For the most part, hip hop has been a male-dominated genre. Whether it’s western or desi hip hop, there’s a long-held prejudice that girls can’t rap. Grammy-nominated artist, Raja Kumari has defied such stereotypes again with her 2022 EP “HBIC,” proving why she is the “Head Bitch In Charge.”
On “HBIC,” I met a collection of songs that are catchy, energetic, groovy, and inspirational. The project has proven that Raja Kumari is one of the most skilled contemporary rappers and it showcases her versatility and lyrical prowess.
Raja Kumari’s approach of expressing her story or journey is constant throughout her music. She is a mainstream artist. Her music has a commercial vibe to it, and while I am not a major fan of that sound, I must give credit where it is due.
The Raja Kumari HBIC Review
The opening track “Manifest”, is a beautiful composition by Raja Kumari, Elvis Brown, and Humberto DelosRios. With rich Indian melodies, the soundtrack evokes a spiritual vibe and creates a wonderful image of a queen’s entry. Raja then proceeds to rap, talking about her journey while spitting some intelligent bars. Raja Kumari’s entire journey is chronicled in the song, from being signed to record labels for seven years to becoming an independent artist and founding her own record label, Godmother Records. The song’s audio and visual production values are both great, making it an excellent start of “HBIC”.
As with this EP, Raja Kumari is going completely independent and launching her music label, she has gone to great lengths to make it a classic experience with well-written songs and appealing aesthetics.
“Made In India,” without a doubt the most well-structured song on the EP, is an anthem for her Indian fans. Raja Kumari once again demonstrates her ability to hold her own on a melodious chorus with this track. She enhanced the celebration by featuring legendary Bollywood actress Madhuri Dixit in the official music video. What makes the song even more significant is that it was her first endeavor as a director, and she did an outstanding job.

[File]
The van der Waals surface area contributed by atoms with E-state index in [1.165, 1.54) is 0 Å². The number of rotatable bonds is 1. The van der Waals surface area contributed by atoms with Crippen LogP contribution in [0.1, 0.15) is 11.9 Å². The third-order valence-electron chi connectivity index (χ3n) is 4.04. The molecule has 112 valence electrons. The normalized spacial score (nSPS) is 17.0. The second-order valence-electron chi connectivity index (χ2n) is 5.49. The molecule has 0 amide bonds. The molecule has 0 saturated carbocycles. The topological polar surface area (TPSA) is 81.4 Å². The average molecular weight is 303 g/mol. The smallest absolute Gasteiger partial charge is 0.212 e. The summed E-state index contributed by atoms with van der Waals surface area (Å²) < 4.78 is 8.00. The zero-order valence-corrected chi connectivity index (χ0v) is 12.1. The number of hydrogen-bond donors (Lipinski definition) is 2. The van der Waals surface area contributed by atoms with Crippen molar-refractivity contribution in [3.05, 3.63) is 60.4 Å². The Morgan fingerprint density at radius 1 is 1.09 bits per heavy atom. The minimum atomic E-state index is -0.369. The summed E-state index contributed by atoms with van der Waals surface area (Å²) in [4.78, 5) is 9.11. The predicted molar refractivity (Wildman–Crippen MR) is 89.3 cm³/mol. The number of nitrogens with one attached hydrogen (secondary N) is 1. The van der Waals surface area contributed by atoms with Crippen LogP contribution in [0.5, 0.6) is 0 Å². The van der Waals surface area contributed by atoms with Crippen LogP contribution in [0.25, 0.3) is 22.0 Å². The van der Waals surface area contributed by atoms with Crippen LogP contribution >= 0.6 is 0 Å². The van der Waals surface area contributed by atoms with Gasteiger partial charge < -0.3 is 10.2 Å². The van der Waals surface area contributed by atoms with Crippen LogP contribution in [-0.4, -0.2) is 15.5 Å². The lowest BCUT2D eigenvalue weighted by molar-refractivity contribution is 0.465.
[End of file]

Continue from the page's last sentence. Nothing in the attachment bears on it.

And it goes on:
“HBIC,” the title track, is a groovy song about flexing and celebrating life as an independent woman. The beat on this track is something that one could easily dance to. This, however, was my least favourite song from the project. And it fell short of my expectations as a title track. Aside from that, the song is good, and NDS’s production is excellent.
The most anticipated song of the EP, “On” is a power trip packed with incredible lyrics and powerful music. The song features KR$NA and is surpassing all of the other tracks. Raja Kumari has done an excellent job on this record. Nacho Larraza produced a banger beat, while Raja Kumari amplified the intensity with her aggressive vocal delivery. KR$NA, on the other hand, ruled the track with his brilliant lyricism. Throughout his verse, he maintained his flow tight. His part begins with an elite rhyme scheme, rapping:
“Singles bhi dalu toh maaru eventually century/Aage hai hustle ye mentally/Inko toh chahiye bas sympathy, maut ki bajegi symphony If they gon’ mention me/Mujhse na bhidte hai enemies/Still got that pen on me, chahiye suggestion nahi/Laata main energy, you ain’t a friend of me/Dollar be dropping par ye koi recession nahi.”
Then he completely switches his rhyme scheme and demonstrates how proficient he is at the actual mechanics of rapping:
“Ye bante boss, par kiye hai dhandhe bandh ab boht/Kasam se god, yahan dhan ke karte bande fraud/Phir chalte karke kandhe chaud.”
Raja Kumari and KR$NA both did quite well on this song, making it stand out. The song is performing well in terms of streams and is a great track altogether.
Raja Kumari and Shah Rule first worked together on the hit song “Kaun Hai Tu” two years ago. “The Don” is their second joint record, and it’s as amazing as you’d expect. Raja jumps on the track glorifying her position as the queen of Indian hip hop. She talks about money, hard work, and success in her verse, and she drops some witty references:
“And I know it’s gonna make you sick/E-go is the hardest pill to swallow/Best know when I’m taking/This shit will get rockey, no Apollo.”
Shah Rule showed his A-game by ending his previous release “Game Set Match” with “Rule worldwide and to the top moon on some rocket ships” and starting his verse on “The Don” with “11:11, It’s my time to go to the moon,” Shah Rule and Raja Kumari both showcased their lyrical skills in their last verses while not compromising the song’s overall vibe.
The problem with HBIC is that Raja Kumari did not experiment with her sound or provide any new flavour on this project. She did, however, demonstrate her rap-singing skills and why she is one of the most talented rappers. Thanks to Nacho Larraza, Karan Panday, and NDS, the music production quality was just fantastic. HBIC appears to be the start of Raja Kumari’s new journey as an independent artist, and it was the first project she released under her own record company (Godmother Records). As she’s independent now, I’m hoping to hear some non-commercial music from her. Let’s wait and see what happens next.